Push begins to overturn new California gas tax

A fresh effort has been launched to reverse Gov. Jerry Brown’s fuel and vehicle tax deal, passed narrowly in Sacramento on the strength of a series of sharply criticized side deals. “Only one Republican – state Sen. Anthony Cannella – voted in favor of SB1, and that was after his Central Valley district received $500 million for a commuter rail extension and completion of a parkway to the University of California, Merced,” the Washington Times recalled. Now, one GOP lawmaker critical of the deal has set out to tap public frustration against the tax law. 

“Assemblyman Travis Allen, R-Huntington Beach, filed paperwork last week seeking a 2018 ballot measure to overturn SB1, a 10-year, $52.4 billion transportation funding bill narrowly passed by the Legislature in April,” the San Gabriel Valley Tribune reported. “The bill, also known as the Road Repair and Accountability Act of 2017, raises the state’s gas tax by 12 cents a gallon, boosts taxes on diesel fuel and imposes new annual fees on vehicles to tackle a road repair backlog exceeding $130 billion.”

Passion and pacing

“Jerry Brown’s decision to push through the largest gas tax increase in California’s history without the approval of voters demonstrated a complete disregard for ordinary Californians,” said Allen, the Los Angeles Times noted. “This ballot initiative will correct Brown’s failure and allow the people of California to decide for themselves if they want to raise their taxes.”

Hoping for an enduring grassroots reaction against the package, the assemblyman turned to disaffected state voters for support. “Allen launched a website asking for contributions of $5 to help him gather the 365,880 signatures from registered voters to place the repeal before voters. Allen can begin to gather signatures once the state attorney general issues a title and summary for his repeal,” according to the Sacramento Bee. “Allen is proposing a diverse stream of possible funding sources, including tribal gambling revenue, to replace the tax.” In addition to Allen, the Howard Jarvis Taxpayers Association has considered moving forward with an initiative proposal, according to the Los Angeles Times.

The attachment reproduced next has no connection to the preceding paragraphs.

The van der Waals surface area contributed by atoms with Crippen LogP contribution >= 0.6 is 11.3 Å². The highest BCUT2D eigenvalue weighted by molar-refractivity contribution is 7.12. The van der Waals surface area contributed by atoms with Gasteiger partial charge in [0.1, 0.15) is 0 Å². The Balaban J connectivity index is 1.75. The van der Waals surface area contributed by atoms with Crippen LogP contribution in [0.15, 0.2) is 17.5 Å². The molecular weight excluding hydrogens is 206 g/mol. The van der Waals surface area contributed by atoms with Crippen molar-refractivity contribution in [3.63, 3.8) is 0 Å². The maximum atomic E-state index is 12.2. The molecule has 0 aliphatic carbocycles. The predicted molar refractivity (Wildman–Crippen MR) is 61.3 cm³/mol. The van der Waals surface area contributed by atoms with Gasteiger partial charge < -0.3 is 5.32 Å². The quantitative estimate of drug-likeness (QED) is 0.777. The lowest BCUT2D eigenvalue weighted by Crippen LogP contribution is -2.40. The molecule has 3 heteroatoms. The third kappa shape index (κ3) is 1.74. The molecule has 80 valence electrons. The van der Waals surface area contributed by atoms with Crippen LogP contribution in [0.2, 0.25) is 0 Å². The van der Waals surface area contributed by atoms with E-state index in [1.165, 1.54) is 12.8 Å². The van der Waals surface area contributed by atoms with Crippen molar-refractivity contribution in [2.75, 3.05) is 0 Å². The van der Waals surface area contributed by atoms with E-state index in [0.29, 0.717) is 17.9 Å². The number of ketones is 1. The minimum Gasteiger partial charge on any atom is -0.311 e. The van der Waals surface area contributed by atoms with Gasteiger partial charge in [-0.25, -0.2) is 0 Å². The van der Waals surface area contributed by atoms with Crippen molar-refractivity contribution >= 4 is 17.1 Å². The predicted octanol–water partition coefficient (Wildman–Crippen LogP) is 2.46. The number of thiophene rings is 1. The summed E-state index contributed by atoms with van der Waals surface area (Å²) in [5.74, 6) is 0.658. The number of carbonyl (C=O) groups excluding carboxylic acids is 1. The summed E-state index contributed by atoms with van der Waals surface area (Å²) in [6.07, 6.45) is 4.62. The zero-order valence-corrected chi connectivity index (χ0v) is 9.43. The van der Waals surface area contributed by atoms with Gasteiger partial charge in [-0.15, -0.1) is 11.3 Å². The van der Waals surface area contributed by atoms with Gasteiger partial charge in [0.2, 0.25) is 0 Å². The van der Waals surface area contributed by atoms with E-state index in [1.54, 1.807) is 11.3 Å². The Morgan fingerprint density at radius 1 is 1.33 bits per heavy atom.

One potential limitation to Allen’s ambitions would be a relative inability to capitalize on the heat of the political moment. Because of the electoral calendar, the Bee observed, “the earliest the tax could be repealed is after the November 2018 election. Referendums, which allow the law in question to be halted until voters pass judgment on the repeal, cannot be used to repeal tax levies or measures that lawmakers passed with an urgency clause, such as the gas tax increase.”

The long game

Yet a series of retaliatory moves against lawmakers who voted for Brown’s infrastructure bill could keep the issue simmering as Allen forges ahead. “In Fullerton, three Southern California radio talk show hosts kicked off a campaign Thursday to recall state Sen. Josh Newman, a first-term Democratic legislator who barely edged out his Republican opponent in November, in retaliation for his vote,” the Washington Times noted. “The Los Angeles hosts, joined by Carl DeMaio of KOGO-AM in San Diego, drove home the point by launching their recall campaign at an Arco gas station.”

“They were backed by Jon Coupal, president of the Howard Jarvis Taxpayers Association, who announced the formation Thursday of Californians Against Car and Gas Tax Hikes in order to target Mr. Newman, whose Senate District 29 is based in Brea.”

Even a successful bid to remove Newman could be enough to upset the precarious balance around the tax law. “The loss of one Democratic senator would cost Democrats their two-thirds senate supermajority, making it much easier for Republicans to fight tax hikes,” as the Tribune noted. But it would also damage the legitimacy of the tax deal, which would have faced an even steeper hurdle to passage without Newman’s vote. 

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